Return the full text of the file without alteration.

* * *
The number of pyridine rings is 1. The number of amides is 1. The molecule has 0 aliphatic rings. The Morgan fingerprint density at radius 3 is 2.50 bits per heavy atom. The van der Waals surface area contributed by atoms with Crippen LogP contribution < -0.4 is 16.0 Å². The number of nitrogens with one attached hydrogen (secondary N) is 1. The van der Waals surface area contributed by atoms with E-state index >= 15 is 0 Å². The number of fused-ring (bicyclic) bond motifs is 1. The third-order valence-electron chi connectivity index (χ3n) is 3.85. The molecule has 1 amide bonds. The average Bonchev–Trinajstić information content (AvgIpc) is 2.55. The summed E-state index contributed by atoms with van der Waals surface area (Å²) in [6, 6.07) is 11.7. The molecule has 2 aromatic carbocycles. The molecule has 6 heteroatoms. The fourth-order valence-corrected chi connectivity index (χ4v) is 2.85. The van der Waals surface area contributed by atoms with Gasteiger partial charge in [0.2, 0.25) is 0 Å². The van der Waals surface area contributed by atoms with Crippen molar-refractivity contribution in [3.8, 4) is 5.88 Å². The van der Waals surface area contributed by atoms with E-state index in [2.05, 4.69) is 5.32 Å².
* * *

The number of pyridine rings is 1. The number of amides is 1. The molecule has 0 aliphatic rings. The Morgan fingerprint density at radius 3 is 2.50 bits per heavy atom. The van der Waals surface area contributed by atoms with Crippen LogP contribution < -0.4 is 16.0 Å². The number of nitrogens with one attached hydrogen (secondary N) is 1. The van der Waals surface area contributed by atoms with E-state index >= 15 is 0 Å². The number of fused-ring (bicyclic) bond motifs is 1. The third-order valence-electron chi connectivity index (χ3n) is 3.85. The molecule has 1 amide bonds. The average Bonchev–Trinajstić information content (AvgIpc) is 2.55. The summed E-state index contributed by atoms with van der Waals surface area (Å²) in [6, 6.07) is 11.7. The molecule has 2 aromatic carbocycles. The molecule has 6 heteroatoms. The fourth-order valence-corrected chi connectivity index (χ4v) is 2.85. The van der Waals surface area contributed by atoms with Gasteiger partial charge in [0.2, 0.25) is 0 Å². The van der Waals surface area contributed by atoms with Crippen molar-refractivity contribution in [3.8, 4) is 5.88 Å². The van der Waals surface area contributed by atoms with E-state index in [2.05, 4.69) is 5.32 Å².